Combined Vertical Axis Wind-Water Floating Turbines for River and Ocean Operations

Case ID:

This invention is vertical axis wind-water combined turbines for capturing energy from both the wind and the water current. Each turbine is connected axially to the energy capture device through a common floating platform. This invention has unique design aspects for the connection to each other and to the platform to maximize energy capture.


Electricity generation from wind turbines is an established energy sector undergoing rapid growth in the US and worldwide. The US installed wind power capacity at the end of 2007 was 16,596 MW. This represents more than a three-fold increase in wind power capacity over a five year period, and the aggressive capacity growth is predicted to continue. The majority of the installed wind turbines are a horizontal axis design, resembling an adaption of the propeller. Although horizontal axis wind turbines are well-established, they are complex and costly to transport and install. The alternate vertical axis wind turbine (VAWT) designs have had limited commercial success to date, despite the advantage that they can collect wind from all directions. The classic, lift-based VAWT design originates from the 1920's and the creator George Darrieus. The Darrieus-type VAWT uses guy cables to keep the turbine erect, which can cause wear of the bottom bearing.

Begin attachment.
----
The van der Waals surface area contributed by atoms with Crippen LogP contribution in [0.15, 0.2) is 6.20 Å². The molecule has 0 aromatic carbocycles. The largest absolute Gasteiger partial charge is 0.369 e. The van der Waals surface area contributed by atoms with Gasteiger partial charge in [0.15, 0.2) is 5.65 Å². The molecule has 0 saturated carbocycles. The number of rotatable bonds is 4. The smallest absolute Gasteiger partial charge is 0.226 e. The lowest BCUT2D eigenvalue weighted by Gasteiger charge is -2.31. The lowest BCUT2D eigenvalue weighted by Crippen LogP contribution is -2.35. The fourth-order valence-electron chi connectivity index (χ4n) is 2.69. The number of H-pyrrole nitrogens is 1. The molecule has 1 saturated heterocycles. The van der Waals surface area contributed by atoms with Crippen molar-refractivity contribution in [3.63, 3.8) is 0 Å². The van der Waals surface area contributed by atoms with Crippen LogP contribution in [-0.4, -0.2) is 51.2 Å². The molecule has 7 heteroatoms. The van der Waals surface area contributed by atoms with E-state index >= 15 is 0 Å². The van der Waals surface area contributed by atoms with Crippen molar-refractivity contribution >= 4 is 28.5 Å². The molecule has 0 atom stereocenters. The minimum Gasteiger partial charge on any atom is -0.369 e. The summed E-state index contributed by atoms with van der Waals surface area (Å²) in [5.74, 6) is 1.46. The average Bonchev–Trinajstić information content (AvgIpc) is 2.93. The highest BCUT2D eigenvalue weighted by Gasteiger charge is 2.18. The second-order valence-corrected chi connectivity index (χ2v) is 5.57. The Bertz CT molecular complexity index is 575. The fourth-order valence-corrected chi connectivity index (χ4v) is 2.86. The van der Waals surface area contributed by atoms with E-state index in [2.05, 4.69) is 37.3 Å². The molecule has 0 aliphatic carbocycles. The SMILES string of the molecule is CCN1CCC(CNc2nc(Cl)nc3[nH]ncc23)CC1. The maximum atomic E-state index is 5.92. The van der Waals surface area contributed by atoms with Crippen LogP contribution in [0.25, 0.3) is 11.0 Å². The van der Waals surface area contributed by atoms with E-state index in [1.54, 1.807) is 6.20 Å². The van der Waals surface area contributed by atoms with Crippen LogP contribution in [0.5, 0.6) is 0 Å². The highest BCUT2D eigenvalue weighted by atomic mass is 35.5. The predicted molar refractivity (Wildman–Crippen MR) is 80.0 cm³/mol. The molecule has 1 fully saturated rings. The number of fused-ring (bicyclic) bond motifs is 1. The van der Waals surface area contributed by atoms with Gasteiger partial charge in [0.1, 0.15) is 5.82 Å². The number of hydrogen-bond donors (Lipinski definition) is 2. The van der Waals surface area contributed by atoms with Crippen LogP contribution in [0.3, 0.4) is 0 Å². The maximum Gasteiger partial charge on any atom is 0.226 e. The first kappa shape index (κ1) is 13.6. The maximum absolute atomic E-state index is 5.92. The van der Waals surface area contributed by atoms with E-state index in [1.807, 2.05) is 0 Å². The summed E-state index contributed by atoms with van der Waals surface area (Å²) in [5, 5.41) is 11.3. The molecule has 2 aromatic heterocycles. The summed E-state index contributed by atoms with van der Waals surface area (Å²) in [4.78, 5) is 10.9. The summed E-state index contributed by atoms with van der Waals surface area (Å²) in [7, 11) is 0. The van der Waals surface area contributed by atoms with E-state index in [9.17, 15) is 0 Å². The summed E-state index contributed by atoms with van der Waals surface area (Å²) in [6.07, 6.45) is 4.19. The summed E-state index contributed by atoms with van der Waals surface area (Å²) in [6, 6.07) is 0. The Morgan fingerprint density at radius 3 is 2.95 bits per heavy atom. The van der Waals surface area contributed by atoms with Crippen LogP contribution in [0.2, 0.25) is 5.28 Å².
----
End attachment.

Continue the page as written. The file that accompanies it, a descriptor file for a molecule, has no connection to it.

• Electricity generation from wind and water



  • Ability to collect power from wind and water at the same time
  • Uses a common floating platform
  • Maximizes energy capture
Patent Information:
Contact For More Information:
Brett Mortenson
Licensing Manager, College of Engineering
The University of Arizona
Lead Inventor(s):
Israel Wygnanski